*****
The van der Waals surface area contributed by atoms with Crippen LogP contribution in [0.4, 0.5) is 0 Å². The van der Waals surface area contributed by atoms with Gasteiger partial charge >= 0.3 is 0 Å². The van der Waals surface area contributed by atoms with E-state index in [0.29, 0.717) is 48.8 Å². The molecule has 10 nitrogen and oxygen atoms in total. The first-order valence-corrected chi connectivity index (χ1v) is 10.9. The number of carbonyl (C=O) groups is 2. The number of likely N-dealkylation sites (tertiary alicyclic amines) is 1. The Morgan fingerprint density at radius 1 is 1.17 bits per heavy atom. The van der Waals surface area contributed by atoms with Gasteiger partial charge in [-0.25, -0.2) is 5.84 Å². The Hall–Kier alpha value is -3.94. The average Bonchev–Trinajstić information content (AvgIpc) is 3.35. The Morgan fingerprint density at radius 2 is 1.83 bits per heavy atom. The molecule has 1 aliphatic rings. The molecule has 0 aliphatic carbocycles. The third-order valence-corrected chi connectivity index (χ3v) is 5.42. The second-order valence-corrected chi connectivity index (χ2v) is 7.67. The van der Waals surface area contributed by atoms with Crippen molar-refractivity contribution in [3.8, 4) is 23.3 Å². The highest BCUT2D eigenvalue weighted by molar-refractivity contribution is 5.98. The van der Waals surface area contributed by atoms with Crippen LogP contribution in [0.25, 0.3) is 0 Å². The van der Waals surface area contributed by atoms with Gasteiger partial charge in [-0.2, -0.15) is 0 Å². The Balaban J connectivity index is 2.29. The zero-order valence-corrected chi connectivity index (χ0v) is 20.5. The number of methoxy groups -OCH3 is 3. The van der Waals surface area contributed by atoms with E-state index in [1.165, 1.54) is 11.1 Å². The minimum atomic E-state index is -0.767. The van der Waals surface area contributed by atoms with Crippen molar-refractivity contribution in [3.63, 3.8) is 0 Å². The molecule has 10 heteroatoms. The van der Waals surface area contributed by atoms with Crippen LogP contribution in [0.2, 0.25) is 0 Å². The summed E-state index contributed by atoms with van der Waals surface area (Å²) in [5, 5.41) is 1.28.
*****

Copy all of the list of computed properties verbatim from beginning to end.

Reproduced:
The van der Waals surface area contributed by atoms with Crippen LogP contribution in [0.4, 0.5) is 0 Å². The van der Waals surface area contributed by atoms with Gasteiger partial charge >= 0.3 is 0 Å². The van der Waals surface area contributed by atoms with E-state index in [0.29, 0.717) is 48.8 Å². The molecule has 10 nitrogen and oxygen atoms in total. The first-order valence-corrected chi connectivity index (χ1v) is 10.9. The number of carbonyl (C=O) groups is 2. The number of likely N-dealkylation sites (tertiary alicyclic amines) is 1. The Morgan fingerprint density at radius 1 is 1.17 bits per heavy atom. The van der Waals surface area contributed by atoms with Gasteiger partial charge in [-0.25, -0.2) is 5.84 Å². The Hall–Kier alpha value is -3.94. The average Bonchev–Trinajstić information content (AvgIpc) is 3.35. The Morgan fingerprint density at radius 2 is 1.83 bits per heavy atom. The molecule has 1 aliphatic rings. The molecule has 0 aliphatic carbocycles. The third-order valence-corrected chi connectivity index (χ3v) is 5.42. The second-order valence-corrected chi connectivity index (χ2v) is 7.67. The van der Waals surface area contributed by atoms with Crippen molar-refractivity contribution in [3.8, 4) is 23.3 Å². The highest BCUT2D eigenvalue weighted by molar-refractivity contribution is 5.98. The van der Waals surface area contributed by atoms with Crippen LogP contribution in [0.25, 0.3) is 0 Å². The van der Waals surface area contributed by atoms with Gasteiger partial charge in [-0.2, -0.15) is 0 Å². The Balaban J connectivity index is 2.29. The zero-order valence-corrected chi connectivity index (χ0v) is 20.5. The number of methoxy groups -OCH3 is 3. The van der Waals surface area contributed by atoms with E-state index in [1.165, 1.54) is 11.1 Å². The minimum atomic E-state index is -0.767. The van der Waals surface area contributed by atoms with Crippen molar-refractivity contribution in [3.63, 3.8) is 0 Å². The molecule has 10 heteroatoms. The van der Waals surface area contributed by atoms with Crippen LogP contribution in [0.2, 0.25) is 0 Å². The summed E-state index contributed by atoms with van der Waals surface area (Å²) in [5, 5.41) is 1.28.